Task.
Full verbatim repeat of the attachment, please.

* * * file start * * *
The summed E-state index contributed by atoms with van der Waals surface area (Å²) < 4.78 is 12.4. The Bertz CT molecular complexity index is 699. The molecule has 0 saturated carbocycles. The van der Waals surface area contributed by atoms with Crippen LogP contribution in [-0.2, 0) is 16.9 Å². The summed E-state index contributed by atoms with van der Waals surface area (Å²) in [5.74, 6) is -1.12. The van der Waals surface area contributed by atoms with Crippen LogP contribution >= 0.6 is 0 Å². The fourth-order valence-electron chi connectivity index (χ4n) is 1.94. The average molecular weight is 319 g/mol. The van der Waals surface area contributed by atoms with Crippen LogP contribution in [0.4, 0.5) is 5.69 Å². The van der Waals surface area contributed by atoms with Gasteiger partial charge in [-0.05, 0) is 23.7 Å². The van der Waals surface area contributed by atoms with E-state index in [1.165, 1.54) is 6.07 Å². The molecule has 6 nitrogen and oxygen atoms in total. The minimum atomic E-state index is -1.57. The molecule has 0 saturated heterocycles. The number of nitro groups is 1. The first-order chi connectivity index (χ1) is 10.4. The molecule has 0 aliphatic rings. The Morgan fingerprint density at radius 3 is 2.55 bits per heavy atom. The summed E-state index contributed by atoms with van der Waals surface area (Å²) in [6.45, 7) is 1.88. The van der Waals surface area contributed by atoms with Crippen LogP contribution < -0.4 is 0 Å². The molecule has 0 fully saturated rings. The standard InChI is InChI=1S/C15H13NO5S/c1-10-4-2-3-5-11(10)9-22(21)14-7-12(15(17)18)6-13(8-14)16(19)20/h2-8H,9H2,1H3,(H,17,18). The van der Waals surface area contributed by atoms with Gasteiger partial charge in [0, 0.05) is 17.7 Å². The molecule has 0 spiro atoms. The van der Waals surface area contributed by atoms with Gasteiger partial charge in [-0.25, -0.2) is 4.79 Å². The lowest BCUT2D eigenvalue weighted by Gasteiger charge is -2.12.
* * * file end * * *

The summed E-state index contributed by atoms with van der Waals surface area (Å²) < 4.78 is 12.4. The Bertz CT molecular complexity index is 699. The molecule has 0 saturated carbocycles. The van der Waals surface area contributed by atoms with Crippen LogP contribution in [-0.2, 0) is 16.9 Å². The summed E-state index contributed by atoms with van der Waals surface area (Å²) in [5.74, 6) is -1.12. The van der Waals surface area contributed by atoms with Crippen LogP contribution >= 0.6 is 0 Å². The fourth-order valence-electron chi connectivity index (χ4n) is 1.94. The average molecular weight is 319 g/mol. The van der Waals surface area contributed by atoms with Crippen LogP contribution in [0.4, 0.5) is 5.69 Å². The van der Waals surface area contributed by atoms with Gasteiger partial charge in [-0.05, 0) is 23.7 Å². The van der Waals surface area contributed by atoms with E-state index in [1.165, 1.54) is 6.07 Å². The molecule has 6 nitrogen and oxygen atoms in total. The minimum atomic E-state index is -1.57. The molecule has 0 saturated heterocycles. The number of nitro groups is 1. The first-order chi connectivity index (χ1) is 10.4. The molecule has 0 aliphatic rings. The Morgan fingerprint density at radius 3 is 2.55 bits per heavy atom. The summed E-state index contributed by atoms with van der Waals surface area (Å²) in [6.45, 7) is 1.88. The van der Waals surface area contributed by atoms with Crippen LogP contribution < -0.4 is 0 Å². The molecule has 0 fully saturated rings. The standard InChI is InChI=1S/C15H13NO5S/c1-10-4-2-3-5-11(10)9-22(21)14-7-12(15(17)18)6-13(8-14)16(19)20/h2-8H,9H2,1H3,(H,17,18). The van der Waals surface area contributed by atoms with Gasteiger partial charge in [0, 0.05) is 17.7 Å². The molecule has 0 spiro atoms. The van der Waals surface area contributed by atoms with Gasteiger partial charge in [-0.25, -0.2) is 4.79 Å². The lowest BCUT2D eigenvalue weighted by Gasteiger charge is -2.12.